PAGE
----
A graduate of the University of Southern California, Kennedy began her career as a hard news newspaper reporter, covering events such as the LA riots and California’s wildfires. After a few years she discovered she could combine her hidden interior design talents with journalism. In addition to her work for Better Homes and Gardens, Kennedy co-wrote New York Times bestseller “Trading Spaces: Behind the Scenes” and has written for publications such as Traditional Home, Decorating, Quick & Easy Decorating, Window & Wall Ideas, Bedroom & Bath Ideas and Do It Yourself. A native of Portland, Oregon, Kennedy recently moved from New York’s Hudson Valley to suburban Boston with her husband, two children, Great Dane, two cats, sewing machine, pile of paint decks and about 340 linear feet of books.
We're heading into holiday entertaining time, when you want your home (and hearth) to look their best. The Wayfair editorial team had the fun task of starting with one typical mantel and decorating it six different ways. See the story here: Mantels Six Ways. We tried to hit on a variety of styles, so hopefully you'll find at least one scheme that goes with your room. Over six posts we'll highlight each of the mantel schemes in more detail. Today we focus in on the fetching clocks and books mantel.
Mirrors or art are more expected above the mantel; we wanted to try something different. Wayfair has a great variety of wall clocks, so we decided to use that as a basis for a "collection." Repeating the clock motif means you can mix new purchases with clocks you may have stashed in the attic or basement. We chose clocks that have a feeling of age, so the ensemble looks collected over time. Distressed clock faces or old-fashioned style clock housing works well here. And we loved the quirky little propeller clock.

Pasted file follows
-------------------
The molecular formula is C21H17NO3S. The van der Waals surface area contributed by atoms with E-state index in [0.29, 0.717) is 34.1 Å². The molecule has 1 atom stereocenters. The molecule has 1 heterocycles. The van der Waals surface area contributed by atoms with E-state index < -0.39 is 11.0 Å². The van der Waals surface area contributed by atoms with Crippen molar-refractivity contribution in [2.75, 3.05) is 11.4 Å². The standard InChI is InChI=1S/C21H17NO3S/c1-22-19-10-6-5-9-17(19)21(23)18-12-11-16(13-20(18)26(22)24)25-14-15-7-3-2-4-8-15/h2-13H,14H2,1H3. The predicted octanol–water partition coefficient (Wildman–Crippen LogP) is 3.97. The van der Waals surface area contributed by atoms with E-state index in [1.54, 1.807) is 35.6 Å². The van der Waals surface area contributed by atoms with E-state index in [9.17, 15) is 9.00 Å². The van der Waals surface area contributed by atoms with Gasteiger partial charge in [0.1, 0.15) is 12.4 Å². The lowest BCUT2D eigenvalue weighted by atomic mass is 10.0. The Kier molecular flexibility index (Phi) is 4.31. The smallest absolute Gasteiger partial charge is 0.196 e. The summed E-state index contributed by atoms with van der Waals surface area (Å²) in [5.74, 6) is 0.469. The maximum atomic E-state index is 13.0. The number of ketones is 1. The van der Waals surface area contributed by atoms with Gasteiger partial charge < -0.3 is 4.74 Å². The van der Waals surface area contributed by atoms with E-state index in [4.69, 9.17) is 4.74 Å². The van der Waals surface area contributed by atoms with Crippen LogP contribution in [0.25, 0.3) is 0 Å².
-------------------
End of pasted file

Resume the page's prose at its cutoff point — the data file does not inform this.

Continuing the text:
When arranging the clocks, the expected thing would be to put one big one smack in the middle of the wall, but an asymmetrical arrangement is more dynamic. This one works because the biggest clock is on the right, while the two next biggest clocks are on the left for balance.
Combining the clocks with vintage books from around the house (or a thrift store) contributes to a library feel. After removing all book jackets, we left some of the elegant cloth covers exposed. In other cases, we covered the books with decorative paper in a limited palette to achieve a cohesive look. Covering books with paper allows you to customize the mantel display so it matches the color palette in your room. You can use multiple patterns as long as you stick to just two or three colors.
The vases of flowers almost act as bookends for the mantel top items. The unusual vase shapes, banded in metal, go with the mantel's vintage vibe.